South African Medical Research Council Vaccines and Infectious Diseases Analytics Research Unit, Faculty of Health Sciences, University of the Witwatersrand, Johannesburg, South Africa; Department of Science and Innovation/National Research Foundation South African Research Chair Initiative in Vaccine Preventable Diseases Unit, Faculty of Health Sciences, University of the Witwatersrand, Johannesburg, South Africa; African Leadership in Vaccinology Expertise, Faculty of Health Sciences, University of the Witwatersrand, Johannesburg, South Africa. Electronic address: shabir.madhi@wits.ac.za.South African Medical Research Council Vaccines and Infectious Diseases Analytics Research Unit, Faculty of Health Sciences, University of the Witwatersrand, Johannesburg, South Africa; Department of Science and Innovation/National Research Foundation South African Research Chair Initiative in Vaccine Preventable Diseases Unit, Faculty of Health Sciences, University of the Witwatersrand, Johannesburg, South Africa.South African Medical Research Council Vaccines and Infectious Diseases Analytics Research Unit, Faculty of Health Sciences, University of the Witwatersrand, Johannesburg, South Africa; Department of Science and Innovation/National Research Foundation South African Research Chair Initiative in Vaccine Preventable Diseases Unit, Faculty of Health Sciences, University of the Witwatersrand, Johannesburg, South Africa; African Leadership in Vaccinology Expertise, Faculty of Health Sciences, University of the Witwatersrand, Johannesburg, South Africa.African Leadership in Vaccinology Expertise, Faculty of Health Sciences, University of the Witwatersrand, Johannesburg, South Africa; Wits Reproductive Health and HIV Institute, Faculty of Health Sciences, University of the Witwatersrand, Johannesburg, South Africa.African Leadership in Vaccinology Expertise, Faculty of Health Sciences, University of the Witwatersrand, Johannesburg, South Africa.South African Medical Research Council Vaccines and Infectious Diseases Analytics Research Unit, Faculty of Health Sciences, University of the Witwatersrand, Johannesburg, South Africa; Department of Science and Innovation/National Research Foundation South African Research Chair Initiative in Vaccine Preventable Diseases Unit, Faculty of Health Sciences, University of the Witwatersrand, Johannesburg, South Africa.Setshaba Research Centre, Tshwane, South Africa.Division of Pulmonology, Groote Schuur Hospital and the University of Cape Town, Cape Town, South Africa; Faculty of Infectious and Tropical Diseases, Department of Immunology and Infection, London School of Hygiene & Tropical Medicine, London, UK.Family Centre for Research With Ubuntu, Department of Paediatrics, University of Stellenbosch, Cape Town, South Africa.Soweto Clinical Trials Centre, Soweto, South Africa.Perinatal HIV Research Unit, Faculty of Health Sciences, University of the Witwatersrand, Johannesburg, South Africa.Oxford Vaccine Group, University of Oxford, Oxford, UK; Department of Paediatrics, University of Oxford, Oxford, UK; NIHR Oxford Biomedical Research Centre, Oxford, UK.South African Medical Research Council Vaccines and Infectious Diseases Analytics Research Unit, Faculty of Health Sciences, University of the Witwatersrand, Johannesburg, South Africa; Department of Science and Innovation/National Research Foundation South African Research Chair Initiative in Vaccine Preventable Diseases Unit, Faculty of Health Sciences, University of the Witwatersrand, Johannesburg, South Africa.SAMRC Antibody Immunity Research Unit, School of Pathology, Faculty of Health Sciences, University of the Witwatersrand, Johannesburg, South Africa; National Institute for Communicable Diseases Division of the National Health Laboratory Service, Johannesburg, South Africa.Wits Reproductive Health and HIV Institute, Faculty of Health Sciences, University of the Witwatersrand, Johannesburg, South Africa.South African Medical Research Council Vaccines and Infectious Diseases Analytics Research Unit, Faculty of Health Sciences, University of the Witwatersrand, Johannesburg, South Africa; Department of Science and Innovation/National Research Foundation South African Research Chair Initiative in Vaccine Preventable Diseases Unit, Faculty of Health Sciences, University of the Witwatersrand, Johannesburg, South Africa.SAMRC Antibody Immunity Research Unit, School of Pathology, Faculty of Health Sciences, University of the Witwatersrand, Johannesburg, South Africa; National Institute for Communicable Diseases Division of the National Health Laboratory Service, Johannesburg, South Africa.Jenner Institute, Nuffield Department of Medicine, University of Oxford, UK.Wits Reproductive Health and HIV Institute, Faculty of Health Sciences, University of the Witwatersrand, Johannesburg, South Africa.Setshaba Research Centre, Tshwane, South Africa.SAMRC Antibody Immunity Research Unit, School of Pathology, Faculty of Health Sciences, University of the Witwatersrand, Johannesburg, South Africa; National Institute for Communicable Diseases Division of the National Health Laboratory Service, Johannesburg, South Africa.South African Medical Research Council Vaccines and Infectious Diseases Analytics Research Unit, Faculty of Health Sciences, University of the Witwatersrand, Johannesburg, South Africa; Department of Science and Innovation/National Research Foundation South African Research Chair Initiative in Vaccine Preventable Diseases Unit, Faculty of Health Sciences, University of the Witwatersrand, Johannesburg, South Africa.South African Medical Research Council Vaccines and Infectious Diseases Analytics Research Unit, Faculty of Health Sciences, University of the Witwatersrand, Johannesburg, South Africa; Department of Science and Innovation/National Research Foundation South African Research Chair Initiative in Vaccine Preventable Diseases Unit, Faculty of Health Sciences, University of the Witwatersrand, Johannesburg, South Africa.SAMRC Antibody Immunity Research Unit, School of Pathology, Faculty of Health Sciences, University of the Witwatersrand, Johannesburg, South Africa; National Institute for Communicable Diseases Division of the National Health Laboratory Service, Johannesburg, South Africa.South African Medical Research Council Vaccines and Infectious Diseases Analytics Research Unit, Faculty of Health Sciences, University of the Witwatersrand, Johannesburg, South Africa; Department of Science and Innovation/National Research Foundation South African Research Chair Initiative in Vaccine Preventable Diseases Unit, Faculty of Health Sciences, University of the Witwatersrand, Johannesburg, South Africa.South African Medical Research Council Vaccines and Infectious Diseases Analytics Research Unit, Faculty of Health Sciences, University of the Witwatersrand, Johannesburg, South Africa; Department of Science and Innovation/National Research Foundation South African Research Chair Initiative in Vaccine Preventable Diseases Unit, Faculty of Health Sciences, University of the Witwatersrand, Johannesburg, South Africa.Wits Reproductive Health and HIV Institute, Faculty of Health Sciences, University of the Witwatersrand, Johannesburg, South Africa.Oxford Vaccine Group, University of Oxford, Oxford, UK; Department of Paediatrics, University of Oxford, Oxford, UK; NIHR Oxford Biomedical Research Centre, Oxford, UK.South African Medical Research Council Vaccines and Infectious Diseases Analytics Research Unit, Faculty of Health Sciences, University of the Witwatersrand, Johannesburg, South Africa; Department of Science and Innovation/National Research Foundation South African Research Chair Initiative in Vaccine Preventable Diseases Unit, Faculty of Health Sciences, University of the Witwatersrand, Johannesburg, South Africa.South African Medical Research Council Vaccines and Infectious Diseases Analytics Research Unit, Faculty of Health Sciences, University of the Witwatersrand, Johannesburg, South Africa; Department of Science and Innovation/National Research Foundation South African Research Chair Initiative in Vaccine Preventable Diseases Unit, Faculty of Health Sciences, University of the Witwatersrand, Johannesburg, South Africa.Wits Reproductive Health and HIV Institute, Faculty of Health Sciences, University of the Witwatersrand, Johannesburg, South Africa.Oxford Vaccine Group, University of Oxford, Oxford, UK; Department of Paediatrics, University of Oxford, Oxford, UK; NIHR Oxford Biomedical Research Centre, Oxford, UK.AstraZeneca Biopharmaceuticals, Cambridge, UK.AstraZeneca Biopharmaceuticals, Cambridge, UK.Jenner Institute, Nuffield Department of Medicine, University of Oxford, UK.Oxford Vaccine Group, University of Oxford, Oxford, UK; Department of Paediatrics, University of Oxford, Oxford, UK; NIHR Oxford Biomedical Research Centre, Oxford, UK.SAMRC Antibody Immunity Research Unit, School of Pathology, Faculty of Health Sciences, University of the Witwatersrand, Johannesburg, South Africa; National Institute for Communicable Diseases Division of the National Health Laboratory Service, Johannesburg, South Africa.South African Medical Research Council Vaccines and Infectious Diseases Analytics Research Unit, Faculty of Health Sciences, University of the Witwatersrand, Johannesburg, South Africa; Department of Science and Innovation/National Research Foundation South African Research Chair Initiative in Vaccine Preventable Diseases Unit, Faculty of Health Sciences, University of the Witwatersrand, Johannesburg, South Africa; African Leadership in Vaccinology Expertise, Faculty of Health Sciences, University of the Witwatersrand, Johannesburg, South Africa.No affiliation info available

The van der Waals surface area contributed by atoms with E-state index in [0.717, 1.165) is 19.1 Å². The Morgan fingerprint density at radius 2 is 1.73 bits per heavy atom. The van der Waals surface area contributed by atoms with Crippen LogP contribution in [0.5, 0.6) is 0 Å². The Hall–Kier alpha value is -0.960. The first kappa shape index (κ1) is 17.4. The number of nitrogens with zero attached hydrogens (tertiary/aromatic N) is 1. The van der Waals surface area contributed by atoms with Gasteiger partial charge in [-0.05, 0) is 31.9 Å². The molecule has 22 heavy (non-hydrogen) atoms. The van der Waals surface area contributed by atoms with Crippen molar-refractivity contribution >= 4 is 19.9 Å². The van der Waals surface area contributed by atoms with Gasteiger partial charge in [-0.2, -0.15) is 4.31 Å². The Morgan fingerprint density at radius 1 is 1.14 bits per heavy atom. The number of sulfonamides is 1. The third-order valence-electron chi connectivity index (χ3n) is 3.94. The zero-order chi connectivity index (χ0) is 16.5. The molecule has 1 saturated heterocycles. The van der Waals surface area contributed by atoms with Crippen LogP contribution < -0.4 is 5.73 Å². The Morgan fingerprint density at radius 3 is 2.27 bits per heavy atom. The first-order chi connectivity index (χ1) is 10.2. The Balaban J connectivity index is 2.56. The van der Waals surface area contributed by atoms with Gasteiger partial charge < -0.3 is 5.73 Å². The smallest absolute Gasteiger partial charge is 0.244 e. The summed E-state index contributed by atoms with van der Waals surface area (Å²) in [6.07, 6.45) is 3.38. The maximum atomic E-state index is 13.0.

Pub Type(s)